My methodological research focus on developing statistical methods for routinely collected healthcare databases such as electronic health records (EHR) and claims data. I aim to tackle the unique challenges that arise from the secondary use of real-world data for research purposes. Specifically, I develop novel causal inference methods and semiparametric efficiency theory that harness the full potential of EHR data to address comparative effectiveness and safety questions. I develop scalable and automated pipelines for curation and harmonization of EHR data across healthcare systems and coding systems.
My research interests are in natural language semantics and psycholinguistics, focusing on verbs. I conduct behavioral psycholinguistic experiments with methodologies such as self-paced reading and maze tasks, as well as surveys of linguistic and semantic judgments. I also study semantic variation using corpora and datasets such as the Twitter Decahose, to better understand how words have developed diverging meanings in different communities, age groups, or regions. I use primarily R and Python to collect, manage, and analyze data. I direct the UM WordLab in the linguistics department, working with students (especially undergraduates) on experimental and computational research focusing on lexical representations.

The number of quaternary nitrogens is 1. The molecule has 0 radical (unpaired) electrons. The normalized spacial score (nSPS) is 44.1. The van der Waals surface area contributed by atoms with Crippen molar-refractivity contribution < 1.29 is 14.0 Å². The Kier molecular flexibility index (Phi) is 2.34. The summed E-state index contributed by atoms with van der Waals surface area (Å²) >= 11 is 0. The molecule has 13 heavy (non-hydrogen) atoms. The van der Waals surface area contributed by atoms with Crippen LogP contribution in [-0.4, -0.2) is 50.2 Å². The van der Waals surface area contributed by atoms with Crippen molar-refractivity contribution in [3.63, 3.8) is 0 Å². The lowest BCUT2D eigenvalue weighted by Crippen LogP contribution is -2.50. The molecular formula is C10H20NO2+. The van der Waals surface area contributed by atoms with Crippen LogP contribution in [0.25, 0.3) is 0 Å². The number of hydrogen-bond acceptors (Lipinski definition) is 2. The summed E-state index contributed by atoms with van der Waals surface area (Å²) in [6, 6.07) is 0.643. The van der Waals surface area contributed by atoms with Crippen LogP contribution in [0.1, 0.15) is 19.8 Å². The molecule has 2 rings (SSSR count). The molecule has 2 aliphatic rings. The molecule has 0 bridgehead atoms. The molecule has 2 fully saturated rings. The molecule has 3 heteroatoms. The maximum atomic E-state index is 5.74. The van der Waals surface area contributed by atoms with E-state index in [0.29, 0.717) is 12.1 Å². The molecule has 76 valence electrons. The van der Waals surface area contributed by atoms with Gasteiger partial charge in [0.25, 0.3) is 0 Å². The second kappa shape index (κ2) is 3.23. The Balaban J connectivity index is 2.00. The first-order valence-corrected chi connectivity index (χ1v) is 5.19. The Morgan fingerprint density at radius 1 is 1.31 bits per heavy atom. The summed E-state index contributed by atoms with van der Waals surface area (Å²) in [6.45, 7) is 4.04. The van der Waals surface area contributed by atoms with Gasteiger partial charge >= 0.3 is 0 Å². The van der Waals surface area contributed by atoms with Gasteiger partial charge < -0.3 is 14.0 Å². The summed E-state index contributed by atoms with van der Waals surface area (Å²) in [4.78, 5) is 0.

My research is at the intersection of neuroscience and artificial intelligence. My group uses neuroscience or brain-inspired principles to design models and algorithms for computer vision and language processing. In turn, we uses neural network models to test hypotheses in neuroscience and explain or predict human perception and behaviors. My group also develops and uses machine learning algorithms to improve the acquisition and analysis of medical images, including functional magnetic resonance imaging of the brain and magnetic resonance imaging of the gut.
We use brain-inspired neural networks models to predict and decode brain activity in humans processing information from naturalistic audiovisual stimuli.
Greg’s research primarily investigates information flow in financial markets and the actions of agents in those markets – both consumers and producers of that information. His approach draws on theory from the social sciences (economics, psychology and sociology) combined with large data sets from diverse sources and a variety of data science approaches. Most projects combine data from across multiple sources, including commercial data bases, experimentally created data and extracting data from sources designed for other uses (commercial media, web scrapping, cellphone data etc.). In addition to a wide range of econometric and statistical methods, his work has included applying machine learning , textual analysis, mining social media, processes for missing data and combining mixed media.